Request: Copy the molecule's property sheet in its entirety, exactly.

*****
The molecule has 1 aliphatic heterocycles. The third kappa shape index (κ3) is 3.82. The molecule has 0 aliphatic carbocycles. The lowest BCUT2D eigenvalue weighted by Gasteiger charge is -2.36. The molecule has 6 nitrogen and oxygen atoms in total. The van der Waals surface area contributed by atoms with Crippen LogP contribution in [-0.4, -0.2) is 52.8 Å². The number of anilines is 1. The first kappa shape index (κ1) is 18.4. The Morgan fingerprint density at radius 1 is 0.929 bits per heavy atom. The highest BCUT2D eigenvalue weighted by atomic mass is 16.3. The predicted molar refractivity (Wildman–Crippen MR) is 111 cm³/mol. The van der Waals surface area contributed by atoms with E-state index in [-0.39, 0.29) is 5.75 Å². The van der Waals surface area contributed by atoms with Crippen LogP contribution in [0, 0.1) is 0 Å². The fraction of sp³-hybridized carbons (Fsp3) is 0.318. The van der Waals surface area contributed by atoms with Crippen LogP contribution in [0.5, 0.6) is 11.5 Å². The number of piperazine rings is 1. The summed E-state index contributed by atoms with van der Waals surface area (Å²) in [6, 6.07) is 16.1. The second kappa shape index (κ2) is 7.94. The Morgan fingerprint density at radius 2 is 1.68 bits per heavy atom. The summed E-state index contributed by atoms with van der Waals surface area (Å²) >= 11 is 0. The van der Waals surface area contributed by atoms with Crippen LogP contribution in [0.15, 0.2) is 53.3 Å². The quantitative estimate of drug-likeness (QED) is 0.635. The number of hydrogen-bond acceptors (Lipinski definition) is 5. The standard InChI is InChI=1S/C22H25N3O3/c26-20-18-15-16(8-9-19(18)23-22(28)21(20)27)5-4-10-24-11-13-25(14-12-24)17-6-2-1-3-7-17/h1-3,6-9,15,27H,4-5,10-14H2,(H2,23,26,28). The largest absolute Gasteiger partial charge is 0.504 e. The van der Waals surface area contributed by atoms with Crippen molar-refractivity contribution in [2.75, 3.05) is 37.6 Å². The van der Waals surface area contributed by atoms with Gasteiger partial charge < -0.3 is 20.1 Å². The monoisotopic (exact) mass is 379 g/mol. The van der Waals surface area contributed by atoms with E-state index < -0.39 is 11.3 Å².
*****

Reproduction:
The molecule has 1 aliphatic heterocycles. The third kappa shape index (κ3) is 3.82. The molecule has 0 aliphatic carbocycles. The lowest BCUT2D eigenvalue weighted by Gasteiger charge is -2.36. The molecule has 6 nitrogen and oxygen atoms in total. The van der Waals surface area contributed by atoms with Crippen LogP contribution in [-0.4, -0.2) is 52.8 Å². The number of anilines is 1. The first kappa shape index (κ1) is 18.4. The Morgan fingerprint density at radius 1 is 0.929 bits per heavy atom. The highest BCUT2D eigenvalue weighted by atomic mass is 16.3. The predicted molar refractivity (Wildman–Crippen MR) is 111 cm³/mol. The van der Waals surface area contributed by atoms with E-state index in [-0.39, 0.29) is 5.75 Å². The van der Waals surface area contributed by atoms with Crippen LogP contribution in [0, 0.1) is 0 Å². The fraction of sp³-hybridized carbons (Fsp3) is 0.318. The van der Waals surface area contributed by atoms with Crippen LogP contribution in [0.5, 0.6) is 11.5 Å². The number of piperazine rings is 1. The summed E-state index contributed by atoms with van der Waals surface area (Å²) in [6, 6.07) is 16.1. The second kappa shape index (κ2) is 7.94. The Morgan fingerprint density at radius 2 is 1.68 bits per heavy atom. The summed E-state index contributed by atoms with van der Waals surface area (Å²) >= 11 is 0. The van der Waals surface area contributed by atoms with Crippen LogP contribution in [0.15, 0.2) is 53.3 Å². The quantitative estimate of drug-likeness (QED) is 0.635. The number of hydrogen-bond acceptors (Lipinski definition) is 5. The standard InChI is InChI=1S/C22H25N3O3/c26-20-18-15-16(8-9-19(18)23-22(28)21(20)27)5-4-10-24-11-13-25(14-12-24)17-6-2-1-3-7-17/h1-3,6-9,15,27H,4-5,10-14H2,(H2,23,26,28). The largest absolute Gasteiger partial charge is 0.504 e. The van der Waals surface area contributed by atoms with Crippen molar-refractivity contribution in [2.75, 3.05) is 37.6 Å². The van der Waals surface area contributed by atoms with Gasteiger partial charge < -0.3 is 20.1 Å². The monoisotopic (exact) mass is 379 g/mol. The van der Waals surface area contributed by atoms with E-state index < -0.39 is 11.3 Å².